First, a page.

This article appeared in the September 2018 issue of the Georgia's Cities newspaper.
very night, the house at the end of the block seems to be teeming with people. Never the same people. Sometimes the people are quiet. Sometimes the people are loud. There is a rotation of cars coming in and out of the driveway.
Not too long ago, this sort of situation might have described houses in a few vacation destinations such as the beach or the mountains, but today, in the sharing economy, more and more homeowners are discovering a new income source: short-term rental of their property.
There are a number of sharing economy platforms by which homeowners might rent their properties, such as Airbnb, HomeAway and VRBO. However, short-term rentals do not have to utilize such platforms and have historically occurred, especially in vacation communities, through the use of property management companies.
Regardless of the platform utilized, there is undoubtedly a boom in the short-term rental market. The sudden increase in short-term rentals has led to conflict in many communities across the country and across Georgia, and conflict can also lead to litigation.
Burton v. Glynn County
A few years ago, a private property owner challenged a Glynn County zoning ordinance, which prohibited them from using their property, situated in a single-family residential zoning district, as a short-term rental “perfect for weddings.” The use of the property as a wedding venue led to many neighbors complaining to the county about the increased noise, traffic and parking issues.
The county determined that the property was being used as a commercial event venue and was in violation of the zoning ordinance. The Georgia Supreme Court, in Burton v. Glynn County in 2015, ruled in favor of the county and held that the usage of the property as a short-term rental and wedding venue was in violation of the local zoning ordinance.
But what is a local government to do when the home is not being used for events and the short-term rental is much more residential? Cities across the country have been attempting to address such issues.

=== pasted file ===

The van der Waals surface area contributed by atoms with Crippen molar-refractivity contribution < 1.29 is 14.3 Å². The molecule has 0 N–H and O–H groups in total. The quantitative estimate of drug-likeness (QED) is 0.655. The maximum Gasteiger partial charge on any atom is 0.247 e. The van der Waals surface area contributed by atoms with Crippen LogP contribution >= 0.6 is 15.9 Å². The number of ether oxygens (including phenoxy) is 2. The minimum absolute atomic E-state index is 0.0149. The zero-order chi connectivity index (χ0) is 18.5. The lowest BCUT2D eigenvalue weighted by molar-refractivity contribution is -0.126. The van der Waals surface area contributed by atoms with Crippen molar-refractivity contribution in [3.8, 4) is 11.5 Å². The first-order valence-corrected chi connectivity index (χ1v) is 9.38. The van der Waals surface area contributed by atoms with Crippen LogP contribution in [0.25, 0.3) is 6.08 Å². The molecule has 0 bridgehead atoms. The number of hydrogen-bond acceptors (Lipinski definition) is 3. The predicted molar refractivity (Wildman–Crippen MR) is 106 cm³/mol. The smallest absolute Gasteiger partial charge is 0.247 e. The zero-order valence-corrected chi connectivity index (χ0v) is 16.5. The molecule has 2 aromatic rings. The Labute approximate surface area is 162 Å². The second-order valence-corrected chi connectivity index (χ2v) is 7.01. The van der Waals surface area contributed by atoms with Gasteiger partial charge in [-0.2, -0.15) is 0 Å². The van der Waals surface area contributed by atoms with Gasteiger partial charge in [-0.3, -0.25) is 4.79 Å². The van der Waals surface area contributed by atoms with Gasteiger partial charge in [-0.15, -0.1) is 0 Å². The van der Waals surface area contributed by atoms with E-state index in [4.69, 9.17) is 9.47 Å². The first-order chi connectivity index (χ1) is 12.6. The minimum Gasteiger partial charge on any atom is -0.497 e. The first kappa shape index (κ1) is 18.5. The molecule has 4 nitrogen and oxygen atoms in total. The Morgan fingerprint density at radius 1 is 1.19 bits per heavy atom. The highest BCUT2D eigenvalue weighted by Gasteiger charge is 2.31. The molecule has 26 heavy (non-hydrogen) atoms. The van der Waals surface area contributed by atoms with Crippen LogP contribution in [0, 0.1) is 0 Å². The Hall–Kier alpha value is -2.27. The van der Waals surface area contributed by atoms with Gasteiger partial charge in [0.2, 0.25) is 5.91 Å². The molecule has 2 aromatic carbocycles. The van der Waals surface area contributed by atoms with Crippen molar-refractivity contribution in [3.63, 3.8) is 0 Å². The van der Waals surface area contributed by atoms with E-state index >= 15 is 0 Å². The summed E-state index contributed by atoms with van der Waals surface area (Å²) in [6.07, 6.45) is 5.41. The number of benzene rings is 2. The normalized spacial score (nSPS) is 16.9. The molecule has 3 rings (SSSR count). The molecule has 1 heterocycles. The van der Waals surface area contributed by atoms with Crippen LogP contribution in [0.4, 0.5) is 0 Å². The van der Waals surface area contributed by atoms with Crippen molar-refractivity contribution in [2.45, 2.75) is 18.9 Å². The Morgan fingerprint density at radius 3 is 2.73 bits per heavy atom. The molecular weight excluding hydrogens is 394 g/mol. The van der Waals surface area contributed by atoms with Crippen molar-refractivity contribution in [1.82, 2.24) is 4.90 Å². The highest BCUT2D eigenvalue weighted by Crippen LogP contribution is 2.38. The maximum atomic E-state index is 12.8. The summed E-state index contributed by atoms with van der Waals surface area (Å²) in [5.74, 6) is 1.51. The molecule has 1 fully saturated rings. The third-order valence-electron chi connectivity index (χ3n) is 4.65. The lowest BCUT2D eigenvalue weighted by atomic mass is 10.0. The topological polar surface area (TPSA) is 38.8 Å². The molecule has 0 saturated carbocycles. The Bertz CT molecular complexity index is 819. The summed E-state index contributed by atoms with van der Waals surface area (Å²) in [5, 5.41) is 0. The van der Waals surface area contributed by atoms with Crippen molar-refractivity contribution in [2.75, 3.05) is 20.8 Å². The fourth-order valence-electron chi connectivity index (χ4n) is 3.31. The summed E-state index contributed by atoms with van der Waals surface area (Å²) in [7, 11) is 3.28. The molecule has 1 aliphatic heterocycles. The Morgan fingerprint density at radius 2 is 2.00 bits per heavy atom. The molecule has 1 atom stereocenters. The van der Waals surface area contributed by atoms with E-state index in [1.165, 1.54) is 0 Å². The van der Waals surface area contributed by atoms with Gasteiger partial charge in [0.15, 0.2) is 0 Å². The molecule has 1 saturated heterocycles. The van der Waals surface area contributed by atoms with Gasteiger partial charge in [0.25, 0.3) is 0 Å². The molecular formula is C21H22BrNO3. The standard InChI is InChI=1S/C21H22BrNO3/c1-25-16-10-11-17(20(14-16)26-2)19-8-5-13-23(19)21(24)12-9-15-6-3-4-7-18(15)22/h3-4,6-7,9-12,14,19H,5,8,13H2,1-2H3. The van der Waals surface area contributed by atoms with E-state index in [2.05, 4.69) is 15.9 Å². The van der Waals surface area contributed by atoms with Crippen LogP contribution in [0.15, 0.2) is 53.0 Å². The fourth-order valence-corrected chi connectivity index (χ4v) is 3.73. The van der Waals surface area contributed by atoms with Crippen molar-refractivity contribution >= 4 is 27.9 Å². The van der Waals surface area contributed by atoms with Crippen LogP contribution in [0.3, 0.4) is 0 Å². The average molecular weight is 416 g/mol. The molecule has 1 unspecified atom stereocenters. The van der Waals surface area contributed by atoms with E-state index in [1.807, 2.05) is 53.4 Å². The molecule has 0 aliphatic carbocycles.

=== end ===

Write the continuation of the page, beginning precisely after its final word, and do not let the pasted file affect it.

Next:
For instance, the city of Miami Beach, Fla. enacted local laws placing very large fines on illegal short-term rentals in an attempt to limit the number of short-term rentals. These fine amounts were in the thousands to tens-of-thousands of dollars range. As a result, the city faced a public relations spat with Airbnb and private property owners, the state legislature began considering legislation that would preempt cities’ abilities to regulate short-term rentals, and, in June, a lawsuit was filed against the city on behalf of Airbnb.
The lawsuit challenged the local ordinance as violating the state’s protections against excessive punishment, but it is not the only lawsuit against a city’s regulation of short-term rentals. Across the country, lawsuits have been filed by homeowners wishing to utilize their property as short-term rentals, by sharing economy companies and by organizations supported by sharing economy companies, against cities that have enacted ordinances regulating short-term rentals.
Additionally, model state legislation, which would preempt local control has been floated in many states. Here in Georgia, we have seen such legislation introduced as well as legislative study committees created to take on the task of analyzing the issues related to short-term rentals.
Some cities, such as Seattle and Savannah, have attempted to navigate these tricky waters by working with property owners and sharing economy companies in developing local ordinances governing short-term rentals. While this course may be difficult and time-consuming, it provides the potential benefit of avoiding future costly litigation.
Georgia law currently provides local governments with flexibility in regulating short-term rentals, but that flexibility is not absolute. For instance, state law prohibits local governments from requiring the registration of residential rental property or from performing investigations or inspections of residential rental property.
Whatever the course of action taken by a city in regulating short-term rentals, it is vital the city attorney is involved because one wrong step could lead to prolonged litigation. It is also important to remember that there are many interested parties when it comes to short-term rentals, including the property owner, the management company, neighbors, hotels, licensed bed and breakfasts and many others.